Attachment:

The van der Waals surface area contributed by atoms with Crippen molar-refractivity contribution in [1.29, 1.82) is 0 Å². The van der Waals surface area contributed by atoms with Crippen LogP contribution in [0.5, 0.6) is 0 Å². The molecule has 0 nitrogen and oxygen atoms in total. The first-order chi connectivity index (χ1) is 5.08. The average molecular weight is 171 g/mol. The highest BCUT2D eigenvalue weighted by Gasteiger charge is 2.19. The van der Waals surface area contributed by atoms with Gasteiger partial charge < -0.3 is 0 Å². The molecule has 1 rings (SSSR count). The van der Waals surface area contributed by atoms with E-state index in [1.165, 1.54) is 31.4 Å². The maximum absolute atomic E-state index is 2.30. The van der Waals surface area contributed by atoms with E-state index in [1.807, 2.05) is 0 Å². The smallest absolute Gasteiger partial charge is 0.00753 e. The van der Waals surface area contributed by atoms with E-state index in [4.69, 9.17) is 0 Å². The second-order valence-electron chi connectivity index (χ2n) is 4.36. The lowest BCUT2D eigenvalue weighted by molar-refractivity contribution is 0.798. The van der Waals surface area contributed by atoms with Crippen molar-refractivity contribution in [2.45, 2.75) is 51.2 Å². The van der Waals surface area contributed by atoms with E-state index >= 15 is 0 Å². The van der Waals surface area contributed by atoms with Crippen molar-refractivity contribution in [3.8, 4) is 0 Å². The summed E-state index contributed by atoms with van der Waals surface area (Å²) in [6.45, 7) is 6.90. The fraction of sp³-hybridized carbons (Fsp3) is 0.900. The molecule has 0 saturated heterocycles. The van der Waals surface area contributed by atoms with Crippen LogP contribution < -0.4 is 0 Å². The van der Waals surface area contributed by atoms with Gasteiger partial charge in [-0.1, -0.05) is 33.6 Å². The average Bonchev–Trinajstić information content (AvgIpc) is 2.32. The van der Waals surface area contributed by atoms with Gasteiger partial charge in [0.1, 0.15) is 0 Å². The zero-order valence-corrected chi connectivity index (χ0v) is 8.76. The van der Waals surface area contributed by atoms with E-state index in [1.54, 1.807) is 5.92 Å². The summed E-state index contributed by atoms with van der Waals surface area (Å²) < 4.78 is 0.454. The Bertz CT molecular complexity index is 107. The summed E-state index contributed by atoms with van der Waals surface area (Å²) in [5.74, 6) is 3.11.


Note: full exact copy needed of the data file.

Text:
The van der Waals surface area contributed by atoms with Crippen molar-refractivity contribution in [1.29, 1.82) is 0 Å². The van der Waals surface area contributed by atoms with Crippen LogP contribution in [0.5, 0.6) is 0 Å². The molecule has 0 nitrogen and oxygen atoms in total. The first-order chi connectivity index (χ1) is 5.08. The average molecular weight is 171 g/mol. The highest BCUT2D eigenvalue weighted by Gasteiger charge is 2.19. The van der Waals surface area contributed by atoms with Gasteiger partial charge < -0.3 is 0 Å². The molecule has 1 rings (SSSR count). The van der Waals surface area contributed by atoms with E-state index in [1.165, 1.54) is 31.4 Å². The maximum absolute atomic E-state index is 2.30. The van der Waals surface area contributed by atoms with E-state index in [1.807, 2.05) is 0 Å². The smallest absolute Gasteiger partial charge is 0.00753 e. The van der Waals surface area contributed by atoms with E-state index in [4.69, 9.17) is 0 Å². The second-order valence-electron chi connectivity index (χ2n) is 4.36. The lowest BCUT2D eigenvalue weighted by molar-refractivity contribution is 0.798. The van der Waals surface area contributed by atoms with Crippen molar-refractivity contribution in [2.45, 2.75) is 51.2 Å². The van der Waals surface area contributed by atoms with E-state index >= 15 is 0 Å². The van der Waals surface area contributed by atoms with Crippen molar-refractivity contribution in [3.8, 4) is 0 Å². The summed E-state index contributed by atoms with van der Waals surface area (Å²) in [6.45, 7) is 6.90. The fraction of sp³-hybridized carbons (Fsp3) is 0.900. The molecule has 0 saturated heterocycles. The van der Waals surface area contributed by atoms with Crippen LogP contribution < -0.4 is 0 Å². The van der Waals surface area contributed by atoms with Gasteiger partial charge in [-0.1, -0.05) is 33.6 Å². The average Bonchev–Trinajstić information content (AvgIpc) is 2.32. The van der Waals surface area contributed by atoms with Gasteiger partial charge in [0.1, 0.15) is 0 Å². The zero-order valence-corrected chi connectivity index (χ0v) is 8.76. The van der Waals surface area contributed by atoms with E-state index in [1.54, 1.807) is 5.92 Å². The summed E-state index contributed by atoms with van der Waals surface area (Å²) < 4.78 is 0.454. The Bertz CT molecular complexity index is 107. The summed E-state index contributed by atoms with van der Waals surface area (Å²) in [5.74, 6) is 3.11.